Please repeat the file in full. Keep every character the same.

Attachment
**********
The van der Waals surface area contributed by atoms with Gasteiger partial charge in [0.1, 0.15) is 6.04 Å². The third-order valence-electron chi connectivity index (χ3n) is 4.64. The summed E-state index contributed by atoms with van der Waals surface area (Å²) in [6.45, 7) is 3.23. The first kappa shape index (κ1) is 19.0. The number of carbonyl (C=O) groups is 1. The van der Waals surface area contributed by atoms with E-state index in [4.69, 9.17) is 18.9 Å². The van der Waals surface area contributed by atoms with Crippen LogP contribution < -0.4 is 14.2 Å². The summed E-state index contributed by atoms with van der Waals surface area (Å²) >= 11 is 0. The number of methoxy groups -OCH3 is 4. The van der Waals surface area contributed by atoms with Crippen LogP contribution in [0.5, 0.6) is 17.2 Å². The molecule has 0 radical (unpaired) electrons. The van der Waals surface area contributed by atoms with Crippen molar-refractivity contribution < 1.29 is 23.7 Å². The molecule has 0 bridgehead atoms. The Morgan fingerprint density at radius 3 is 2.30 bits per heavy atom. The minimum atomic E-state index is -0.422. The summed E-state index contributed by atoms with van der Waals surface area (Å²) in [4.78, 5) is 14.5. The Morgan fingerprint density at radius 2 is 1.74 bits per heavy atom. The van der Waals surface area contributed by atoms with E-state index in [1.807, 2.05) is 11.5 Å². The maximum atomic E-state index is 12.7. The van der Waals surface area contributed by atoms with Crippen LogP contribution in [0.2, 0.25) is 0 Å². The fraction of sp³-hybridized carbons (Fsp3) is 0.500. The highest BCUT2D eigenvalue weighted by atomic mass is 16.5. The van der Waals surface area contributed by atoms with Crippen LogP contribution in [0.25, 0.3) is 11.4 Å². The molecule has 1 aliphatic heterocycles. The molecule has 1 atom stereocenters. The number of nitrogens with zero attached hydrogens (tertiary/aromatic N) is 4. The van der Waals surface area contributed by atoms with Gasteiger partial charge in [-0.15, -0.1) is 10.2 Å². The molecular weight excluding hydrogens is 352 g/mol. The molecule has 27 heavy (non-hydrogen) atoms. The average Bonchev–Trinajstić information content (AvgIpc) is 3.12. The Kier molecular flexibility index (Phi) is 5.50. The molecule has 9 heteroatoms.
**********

The van der Waals surface area contributed by atoms with Gasteiger partial charge in [0.1, 0.15) is 6.04 Å². The third-order valence-electron chi connectivity index (χ3n) is 4.64. The summed E-state index contributed by atoms with van der Waals surface area (Å²) in [6.45, 7) is 3.23. The first kappa shape index (κ1) is 19.0. The number of carbonyl (C=O) groups is 1. The van der Waals surface area contributed by atoms with E-state index in [4.69, 9.17) is 18.9 Å². The van der Waals surface area contributed by atoms with Crippen LogP contribution < -0.4 is 14.2 Å². The summed E-state index contributed by atoms with van der Waals surface area (Å²) >= 11 is 0. The number of methoxy groups -OCH3 is 4. The van der Waals surface area contributed by atoms with Crippen LogP contribution in [0.5, 0.6) is 17.2 Å². The molecule has 0 radical (unpaired) electrons. The van der Waals surface area contributed by atoms with Crippen molar-refractivity contribution < 1.29 is 23.7 Å². The molecule has 0 bridgehead atoms. The Morgan fingerprint density at radius 3 is 2.30 bits per heavy atom. The minimum atomic E-state index is -0.422. The summed E-state index contributed by atoms with van der Waals surface area (Å²) in [4.78, 5) is 14.5. The Morgan fingerprint density at radius 2 is 1.74 bits per heavy atom. The van der Waals surface area contributed by atoms with E-state index in [1.807, 2.05) is 11.5 Å². The maximum atomic E-state index is 12.7. The van der Waals surface area contributed by atoms with Crippen LogP contribution in [0.2, 0.25) is 0 Å². The fraction of sp³-hybridized carbons (Fsp3) is 0.500. The highest BCUT2D eigenvalue weighted by atomic mass is 16.5. The van der Waals surface area contributed by atoms with Crippen LogP contribution in [0.25, 0.3) is 11.4 Å². The molecule has 1 aliphatic heterocycles. The molecule has 1 atom stereocenters. The number of nitrogens with zero attached hydrogens (tertiary/aromatic N) is 4. The van der Waals surface area contributed by atoms with Gasteiger partial charge in [-0.15, -0.1) is 10.2 Å². The molecular weight excluding hydrogens is 352 g/mol. The molecule has 27 heavy (non-hydrogen) atoms. The average Bonchev–Trinajstić information content (AvgIpc) is 3.12. The Kier molecular flexibility index (Phi) is 5.50. The molecule has 9 heteroatoms.